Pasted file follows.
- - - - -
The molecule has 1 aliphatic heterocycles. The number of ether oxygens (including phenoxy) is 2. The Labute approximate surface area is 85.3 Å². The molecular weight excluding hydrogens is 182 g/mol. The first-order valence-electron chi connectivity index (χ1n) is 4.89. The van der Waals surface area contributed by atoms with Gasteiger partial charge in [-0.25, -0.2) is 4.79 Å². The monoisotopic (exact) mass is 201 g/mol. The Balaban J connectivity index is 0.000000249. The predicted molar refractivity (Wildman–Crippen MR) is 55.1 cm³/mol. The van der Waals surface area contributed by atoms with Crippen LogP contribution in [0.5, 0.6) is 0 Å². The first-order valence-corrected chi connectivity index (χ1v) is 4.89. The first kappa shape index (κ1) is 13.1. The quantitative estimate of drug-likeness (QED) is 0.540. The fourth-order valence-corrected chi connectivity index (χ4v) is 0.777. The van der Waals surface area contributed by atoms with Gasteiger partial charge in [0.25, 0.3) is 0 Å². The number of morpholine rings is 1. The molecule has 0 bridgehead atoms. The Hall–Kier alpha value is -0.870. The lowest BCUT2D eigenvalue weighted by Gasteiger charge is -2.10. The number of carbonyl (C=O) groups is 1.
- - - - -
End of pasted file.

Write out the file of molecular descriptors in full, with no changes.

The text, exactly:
The molecule has 1 aliphatic heterocycles. The number of ether oxygens (including phenoxy) is 2. The Labute approximate surface area is 85.3 Å². The molecular weight excluding hydrogens is 182 g/mol. The first-order valence-electron chi connectivity index (χ1n) is 4.89. The van der Waals surface area contributed by atoms with Gasteiger partial charge in [-0.25, -0.2) is 4.79 Å². The monoisotopic (exact) mass is 201 g/mol. The Balaban J connectivity index is 0.000000249. The predicted molar refractivity (Wildman–Crippen MR) is 55.1 cm³/mol. The van der Waals surface area contributed by atoms with Crippen LogP contribution in [0.5, 0.6) is 0 Å². The first-order valence-corrected chi connectivity index (χ1v) is 4.89. The first kappa shape index (κ1) is 13.1. The quantitative estimate of drug-likeness (QED) is 0.540. The fourth-order valence-corrected chi connectivity index (χ4v) is 0.777. The van der Waals surface area contributed by atoms with Gasteiger partial charge in [0.25, 0.3) is 0 Å². The number of morpholine rings is 1. The molecule has 0 bridgehead atoms. The Hall–Kier alpha value is -0.870. The lowest BCUT2D eigenvalue weighted by Gasteiger charge is -2.10. The number of carbonyl (C=O) groups is 1.